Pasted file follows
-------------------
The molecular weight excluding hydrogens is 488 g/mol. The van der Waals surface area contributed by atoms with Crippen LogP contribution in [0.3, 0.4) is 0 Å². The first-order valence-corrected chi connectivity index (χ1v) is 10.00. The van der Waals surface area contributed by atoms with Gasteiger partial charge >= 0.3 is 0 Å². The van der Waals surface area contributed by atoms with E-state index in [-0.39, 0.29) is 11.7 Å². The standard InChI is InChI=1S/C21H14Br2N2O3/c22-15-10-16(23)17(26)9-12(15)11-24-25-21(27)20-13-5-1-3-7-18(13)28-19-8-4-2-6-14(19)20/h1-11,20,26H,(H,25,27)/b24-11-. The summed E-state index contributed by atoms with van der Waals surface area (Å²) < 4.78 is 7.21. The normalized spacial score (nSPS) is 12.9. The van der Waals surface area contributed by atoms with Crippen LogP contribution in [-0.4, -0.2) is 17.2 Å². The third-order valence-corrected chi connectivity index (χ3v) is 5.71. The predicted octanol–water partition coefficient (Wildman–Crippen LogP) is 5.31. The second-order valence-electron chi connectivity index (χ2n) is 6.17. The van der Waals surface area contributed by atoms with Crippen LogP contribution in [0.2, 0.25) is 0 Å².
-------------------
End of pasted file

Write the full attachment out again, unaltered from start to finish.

The molecular weight excluding hydrogens is 488 g/mol. The van der Waals surface area contributed by atoms with Crippen LogP contribution in [0.3, 0.4) is 0 Å². The first-order valence-corrected chi connectivity index (χ1v) is 10.00. The van der Waals surface area contributed by atoms with Gasteiger partial charge >= 0.3 is 0 Å². The van der Waals surface area contributed by atoms with E-state index in [-0.39, 0.29) is 11.7 Å². The standard InChI is InChI=1S/C21H14Br2N2O3/c22-15-10-16(23)17(26)9-12(15)11-24-25-21(27)20-13-5-1-3-7-18(13)28-19-8-4-2-6-14(19)20/h1-11,20,26H,(H,25,27)/b24-11-. The summed E-state index contributed by atoms with van der Waals surface area (Å²) < 4.78 is 7.21. The normalized spacial score (nSPS) is 12.9. The van der Waals surface area contributed by atoms with Crippen LogP contribution in [-0.4, -0.2) is 17.2 Å². The third-order valence-corrected chi connectivity index (χ3v) is 5.71. The predicted octanol–water partition coefficient (Wildman–Crippen LogP) is 5.31. The second-order valence-electron chi connectivity index (χ2n) is 6.17. The van der Waals surface area contributed by atoms with Crippen LogP contribution in [0.2, 0.25) is 0 Å².